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Manganese is another trace element found in almost all living organisms. The name manganese is derived from the Greek word for magic. The name’s origin fits because scientists are still trying to understand the diverse effects on living organisms of manganese deficiency and toxicity.
This mineral plays an important role in the healthy development of cartilage and bone and the production of collagen used in wound healing. The metabolism of cholesterol, amino acids and carbohydrates is done by enzymes activated by manganese. Sex hormone production, enzyme activation and glucose metabolism are all affected by manganese. The brain, muscles, thyroid, nerves, and mammary glands are all influenced by enzymes associated with manganese if if not directly by manganese itself.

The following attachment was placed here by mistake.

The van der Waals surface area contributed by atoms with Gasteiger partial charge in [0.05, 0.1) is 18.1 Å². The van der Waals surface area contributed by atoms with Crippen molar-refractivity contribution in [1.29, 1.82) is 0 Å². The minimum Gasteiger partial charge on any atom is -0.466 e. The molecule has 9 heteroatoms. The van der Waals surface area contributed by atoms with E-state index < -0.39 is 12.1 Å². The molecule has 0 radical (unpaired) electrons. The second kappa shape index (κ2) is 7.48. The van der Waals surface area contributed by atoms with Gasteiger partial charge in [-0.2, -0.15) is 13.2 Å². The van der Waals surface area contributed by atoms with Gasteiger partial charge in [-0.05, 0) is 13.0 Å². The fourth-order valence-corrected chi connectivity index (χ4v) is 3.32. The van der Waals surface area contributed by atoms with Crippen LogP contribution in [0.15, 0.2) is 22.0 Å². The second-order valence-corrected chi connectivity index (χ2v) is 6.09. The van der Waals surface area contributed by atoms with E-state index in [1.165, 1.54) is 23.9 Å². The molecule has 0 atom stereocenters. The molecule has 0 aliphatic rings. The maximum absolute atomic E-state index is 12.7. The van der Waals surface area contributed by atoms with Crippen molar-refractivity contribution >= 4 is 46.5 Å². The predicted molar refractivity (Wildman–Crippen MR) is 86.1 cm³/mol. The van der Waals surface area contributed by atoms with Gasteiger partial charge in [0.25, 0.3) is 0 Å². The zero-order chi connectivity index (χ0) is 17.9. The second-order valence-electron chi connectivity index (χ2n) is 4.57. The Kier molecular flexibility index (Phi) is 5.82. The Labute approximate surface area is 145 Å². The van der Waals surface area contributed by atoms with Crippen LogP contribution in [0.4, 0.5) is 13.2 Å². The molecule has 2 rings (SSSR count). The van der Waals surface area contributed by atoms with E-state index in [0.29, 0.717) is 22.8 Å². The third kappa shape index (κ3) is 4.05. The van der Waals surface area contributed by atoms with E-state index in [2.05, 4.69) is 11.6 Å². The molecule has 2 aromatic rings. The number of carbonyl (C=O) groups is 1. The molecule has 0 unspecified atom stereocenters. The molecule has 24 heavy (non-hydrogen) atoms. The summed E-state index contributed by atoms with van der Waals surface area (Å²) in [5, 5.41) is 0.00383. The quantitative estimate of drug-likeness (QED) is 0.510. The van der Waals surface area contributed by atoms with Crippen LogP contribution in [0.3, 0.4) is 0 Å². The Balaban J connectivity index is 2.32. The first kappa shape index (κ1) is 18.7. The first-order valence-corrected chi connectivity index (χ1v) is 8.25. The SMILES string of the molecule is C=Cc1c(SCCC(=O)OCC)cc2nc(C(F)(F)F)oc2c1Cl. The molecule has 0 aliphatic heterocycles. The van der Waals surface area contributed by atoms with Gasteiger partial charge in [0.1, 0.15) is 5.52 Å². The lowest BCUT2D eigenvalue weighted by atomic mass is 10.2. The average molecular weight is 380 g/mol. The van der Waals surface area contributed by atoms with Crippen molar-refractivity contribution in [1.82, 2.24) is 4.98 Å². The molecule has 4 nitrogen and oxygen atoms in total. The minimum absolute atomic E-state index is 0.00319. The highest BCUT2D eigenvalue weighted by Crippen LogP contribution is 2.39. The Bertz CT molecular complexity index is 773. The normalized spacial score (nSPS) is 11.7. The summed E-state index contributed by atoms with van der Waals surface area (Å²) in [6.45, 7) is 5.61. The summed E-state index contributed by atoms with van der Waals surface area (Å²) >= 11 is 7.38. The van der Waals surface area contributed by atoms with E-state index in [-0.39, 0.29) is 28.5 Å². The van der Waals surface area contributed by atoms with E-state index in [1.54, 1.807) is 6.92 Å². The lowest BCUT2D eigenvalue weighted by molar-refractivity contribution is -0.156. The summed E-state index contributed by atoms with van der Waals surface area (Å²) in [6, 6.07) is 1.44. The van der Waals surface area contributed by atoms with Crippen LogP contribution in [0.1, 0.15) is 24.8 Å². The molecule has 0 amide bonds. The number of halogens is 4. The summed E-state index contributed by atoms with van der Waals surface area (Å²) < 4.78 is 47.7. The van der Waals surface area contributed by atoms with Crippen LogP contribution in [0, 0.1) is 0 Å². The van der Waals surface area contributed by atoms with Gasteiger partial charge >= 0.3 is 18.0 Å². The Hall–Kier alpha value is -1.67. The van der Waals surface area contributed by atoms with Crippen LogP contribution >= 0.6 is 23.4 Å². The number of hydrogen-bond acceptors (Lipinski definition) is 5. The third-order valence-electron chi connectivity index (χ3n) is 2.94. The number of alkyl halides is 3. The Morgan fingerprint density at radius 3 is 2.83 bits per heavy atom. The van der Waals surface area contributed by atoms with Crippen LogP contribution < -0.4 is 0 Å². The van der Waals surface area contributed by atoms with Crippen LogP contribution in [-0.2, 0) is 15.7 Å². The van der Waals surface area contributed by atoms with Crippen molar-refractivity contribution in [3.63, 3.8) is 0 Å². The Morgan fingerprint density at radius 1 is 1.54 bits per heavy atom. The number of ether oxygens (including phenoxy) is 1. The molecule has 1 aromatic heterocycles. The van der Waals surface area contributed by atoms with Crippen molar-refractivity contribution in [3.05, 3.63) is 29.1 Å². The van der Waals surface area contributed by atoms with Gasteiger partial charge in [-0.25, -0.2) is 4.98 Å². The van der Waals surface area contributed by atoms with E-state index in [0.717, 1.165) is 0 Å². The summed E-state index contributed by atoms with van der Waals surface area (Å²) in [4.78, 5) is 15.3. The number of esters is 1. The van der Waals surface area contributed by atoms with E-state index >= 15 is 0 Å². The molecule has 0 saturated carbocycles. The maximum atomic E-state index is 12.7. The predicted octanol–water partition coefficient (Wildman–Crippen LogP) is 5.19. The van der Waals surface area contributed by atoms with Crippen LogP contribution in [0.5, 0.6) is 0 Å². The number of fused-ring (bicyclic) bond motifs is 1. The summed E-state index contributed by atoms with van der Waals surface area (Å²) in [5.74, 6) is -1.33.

Manganese deficiencies may be indicated by dizziness, hearing loss, ear noises and muscle coordination problems.
Some foods that are rich in manganese are kelp, spinach, leafy vegetables, beets, nuts and whole grains. Note: As much as 75 percent of the manganese in wheat is lost when it it processed into flour.
While manganese may not be the cause of diabetes, osteoporosis, asthma, allergies, fatigue and epilepsy; it may help in the management of them.